It was unclear who fired at whom or who started the violence at Cairo University. Muslim Brotherhood supporters angrily held up rifle and shotgun cartridges after scenes of mayhem, shrouded in teargas. State television quoted a health ministry official as saying 16 people died and about 200 were hurt.
That made it by some way the bloodiest incident in several weeks of street fighting. Eight people were killed the previous day during a siege of the Brotherhood’s national headquarters and the movement has said it is under attack from hired “thugs” left over from the days of Mubarak’s secret police.
“The price of preserving legitimacy is my life,” Morsi said in an impassioned, repetitive address to the camera. “Legitimacy is the only guarantee to preserve the country.”
In a warning aimed as much at his own militant supporters as at the army, he said: “We do not declare jihad (holy war) against each other. We only wage jihad on our enemies.”
Urging Egyptians not to heed the siren calls of what he called remnants of the former authoritarian government, the “deep state” and the corrupt, he said: “Don’t be fooled. Don’t fall into the trap. Don’t let them steal your revolution.”
Condemning a coup against their first freely elected leader, tens of thousands of Muslim Brotherhood supporters took to the streets, clashing with opponents in several towns.
But they were dwarfed by anti-government protesters who turned out in the hundreds of thousands across the nation.
“Morsi – Game Over – Out”, proclaimed a laser display beamed over Tahrir Square, where people danced with joy, recalling the euphoria and the slogans that greeted the overthrow of Hosni Mubarak. The light show counted the hours to 5 p.m.
Despite his fighting talk, time appears to have all but run out for Morsi. Ministers have resigned and aides abandoned him.
Military sources told Reuters that, assuming the politicians fail to end a year of deadlock before the deadline, the generals have their own draft program ready – although it could be fine-tuned in consultation with willing political parties.
Under the road map, the military would install an interim council, composed mainly of civilians from different political groups and experienced technocrats, to run the country until an amended constitution was drafted within months.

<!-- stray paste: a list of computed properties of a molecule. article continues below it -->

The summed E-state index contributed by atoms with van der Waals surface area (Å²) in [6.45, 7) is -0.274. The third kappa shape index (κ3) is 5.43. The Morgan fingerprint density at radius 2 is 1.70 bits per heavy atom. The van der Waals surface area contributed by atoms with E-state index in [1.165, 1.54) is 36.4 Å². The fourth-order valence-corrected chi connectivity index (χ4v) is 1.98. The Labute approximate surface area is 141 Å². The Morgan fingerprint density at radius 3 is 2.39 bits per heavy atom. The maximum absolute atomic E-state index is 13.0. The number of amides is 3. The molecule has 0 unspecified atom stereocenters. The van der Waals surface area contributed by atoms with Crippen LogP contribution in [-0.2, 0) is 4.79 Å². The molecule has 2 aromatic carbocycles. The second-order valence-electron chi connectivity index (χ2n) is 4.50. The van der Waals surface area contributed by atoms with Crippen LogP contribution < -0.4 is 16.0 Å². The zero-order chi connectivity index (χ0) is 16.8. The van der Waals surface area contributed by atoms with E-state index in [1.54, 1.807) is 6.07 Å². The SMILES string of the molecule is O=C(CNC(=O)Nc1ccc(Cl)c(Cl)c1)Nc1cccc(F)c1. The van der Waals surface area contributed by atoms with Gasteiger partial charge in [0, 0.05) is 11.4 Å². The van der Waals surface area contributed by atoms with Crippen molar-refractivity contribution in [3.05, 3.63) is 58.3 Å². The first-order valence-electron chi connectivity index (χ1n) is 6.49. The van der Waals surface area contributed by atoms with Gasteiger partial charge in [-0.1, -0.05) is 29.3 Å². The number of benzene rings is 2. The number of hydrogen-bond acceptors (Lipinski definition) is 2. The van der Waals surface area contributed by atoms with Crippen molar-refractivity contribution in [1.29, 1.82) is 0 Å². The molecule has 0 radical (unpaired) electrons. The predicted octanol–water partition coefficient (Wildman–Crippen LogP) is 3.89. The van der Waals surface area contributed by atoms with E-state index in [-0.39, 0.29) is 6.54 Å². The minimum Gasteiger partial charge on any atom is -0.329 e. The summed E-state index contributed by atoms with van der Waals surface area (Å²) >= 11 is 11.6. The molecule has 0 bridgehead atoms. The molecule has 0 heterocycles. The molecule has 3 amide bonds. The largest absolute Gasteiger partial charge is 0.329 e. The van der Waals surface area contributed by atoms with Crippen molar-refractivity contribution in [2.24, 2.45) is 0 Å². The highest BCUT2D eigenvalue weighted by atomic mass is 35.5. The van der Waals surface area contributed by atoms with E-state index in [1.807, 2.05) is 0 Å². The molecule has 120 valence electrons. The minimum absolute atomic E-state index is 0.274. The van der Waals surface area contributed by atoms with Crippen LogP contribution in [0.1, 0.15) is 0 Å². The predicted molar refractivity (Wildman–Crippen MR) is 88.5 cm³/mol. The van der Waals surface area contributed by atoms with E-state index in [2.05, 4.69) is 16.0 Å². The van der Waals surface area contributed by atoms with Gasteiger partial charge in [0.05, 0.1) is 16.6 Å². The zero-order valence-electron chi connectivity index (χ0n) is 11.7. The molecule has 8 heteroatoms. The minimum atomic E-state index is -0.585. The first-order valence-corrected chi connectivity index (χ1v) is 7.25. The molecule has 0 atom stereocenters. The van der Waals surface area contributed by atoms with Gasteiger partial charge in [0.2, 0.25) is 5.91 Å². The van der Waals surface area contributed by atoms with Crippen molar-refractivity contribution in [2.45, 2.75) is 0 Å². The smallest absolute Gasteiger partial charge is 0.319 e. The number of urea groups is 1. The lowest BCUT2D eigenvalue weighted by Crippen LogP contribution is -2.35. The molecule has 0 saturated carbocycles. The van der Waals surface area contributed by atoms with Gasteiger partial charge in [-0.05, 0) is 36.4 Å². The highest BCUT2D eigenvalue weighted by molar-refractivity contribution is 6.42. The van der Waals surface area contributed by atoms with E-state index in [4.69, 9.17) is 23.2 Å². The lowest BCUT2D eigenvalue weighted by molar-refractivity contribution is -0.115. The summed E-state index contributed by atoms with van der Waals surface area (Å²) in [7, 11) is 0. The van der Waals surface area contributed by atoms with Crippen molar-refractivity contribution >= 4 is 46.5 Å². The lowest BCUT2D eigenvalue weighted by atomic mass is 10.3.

That would be followed by a new presidential election, but parliamentary polls would be delayed until strict conditions for selecting candidates were in force, the sources said.
They would not say how the military intended to deal with Morsi if he refused to go quietly. Some of his Islamist supporters have vowed to defend what they see as the legitimate, democratic order, even if it means dying as martyrs. Some have a history of armed struggle against the state.
Troops intervened to break up factional clashes in the city of Alexandria. They were also out on the streets of Suez and Port Said, at either end of the Suez Canal. The waterway is vital to world trade and to Egypt’s struggling economy.
Beyond it, the Sinai peninsula has seen militant groups thrive since Mubarak fell, worrying neighboring Israel.
The Brotherhood’s political wing called for mass counter- demonstrations to “defend constitutional legitimacy and express their refusal of any coup”, raising fears of violence. But the biggest pro-Morsi rally in a Cairo suburb appeared to attract around 100,000 supporters, Reuters journalists said.
Senior Brotherhood leader Mohamed El-Beltagy told the crowd: “We give our lives in sacrifice for this great legitimacy. … We swear by almighty God to protect the will of these people and to not let it go, even if in doing this we sacrifice our souls.”
But the Brotherhood long avoided direct confrontation with the security forces despite its oppression under Mubarak.
For many Egyptians, fixing the economy is key. Unrest since Mubarak fell has decimated tourism and investment and state finances are in poor shape, drained by extensive subsidies for food and fuel and struggling to provide regular supplies.
The Cairo bourse, reopening after a holiday, shot up nearly 5 percent after the army’s move.
This week has made Sisi a household name in Egypt, but he remains a man of some mystique. Steve Gerras, a retired colonel in the U.S. Army who was Sisi’s faculty adviser at the Army War College, described him to Reuters as a serious student.
Calling him “pious, kind, thoughtful”, the behavioral science professor said: “He was a serious guy. He is not a guy who would go to a stand-up comedy show. But at the same time … his eyes were always very warm. His tone was very warm.
“He was passionate about the future of Egypt.”